In the classic Quimbaya style of the Middle Cauca region of Colombia, the male figure with a rectangular slab-like body, seated with one hand on bent leg, the other hand raised in supplication, the mask-like face with slit eyes and mouth, a beak nose, and six holes in the forehead for the attachment of a headdress.
The posture is indicative of a shaman in an ecstatic trance, and the eyes confirm a transported conscious to another plane. The indented areas on the arms and legs illustrate the practice of tying ligatures around the limbs in order to create swelling, a highly popular and attractive body modification. These figures were used in a funerary context and were placed in the grave around the deceased to accompany them to the afterlife. Along with the headdress, they would have been adorned with jewelry and even clothing (this example features a hole through the septum for a nose ring, a hole through each hand for jewelry, and four holes through the torso for garments).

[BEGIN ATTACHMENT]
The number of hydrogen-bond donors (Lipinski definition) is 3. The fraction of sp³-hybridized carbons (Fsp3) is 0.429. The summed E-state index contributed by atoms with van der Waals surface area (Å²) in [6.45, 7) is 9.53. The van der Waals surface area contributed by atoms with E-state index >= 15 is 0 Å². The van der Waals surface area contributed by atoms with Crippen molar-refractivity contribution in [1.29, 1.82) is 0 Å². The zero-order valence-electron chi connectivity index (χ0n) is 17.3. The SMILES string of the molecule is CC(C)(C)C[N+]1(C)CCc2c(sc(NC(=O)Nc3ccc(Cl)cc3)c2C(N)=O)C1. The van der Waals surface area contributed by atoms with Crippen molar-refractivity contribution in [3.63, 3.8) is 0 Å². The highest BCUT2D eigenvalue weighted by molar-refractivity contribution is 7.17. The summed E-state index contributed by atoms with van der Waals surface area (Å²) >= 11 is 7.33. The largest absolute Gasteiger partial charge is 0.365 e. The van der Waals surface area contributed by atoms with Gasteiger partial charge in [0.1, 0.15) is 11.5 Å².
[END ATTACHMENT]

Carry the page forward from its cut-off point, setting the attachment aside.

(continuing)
Ref: Labbe, Armand J., Colombia before Columbus: The People, Culture, and Ceramic Art of Prehispanic Colombia, New York: Rizzoli (19860, pgs. 81 - 99.
For a similar example, see: Stone-Miller, Rebecca, Seeing with New Eyes: Highlights of the Michael C. Carlos Museum Collection of Art of the Ancient Americas (2002), pg. 186, no. 432, 434.
Dimensions: Height: 11 3/4 inches (30 cm)
Condition: Right leg repaired, bottom quarter restored, small loss to the top right corner, but overall in good condition.
Provenance: Private Maryland collection of a diplomat, acquired in the 1960s and then by descent.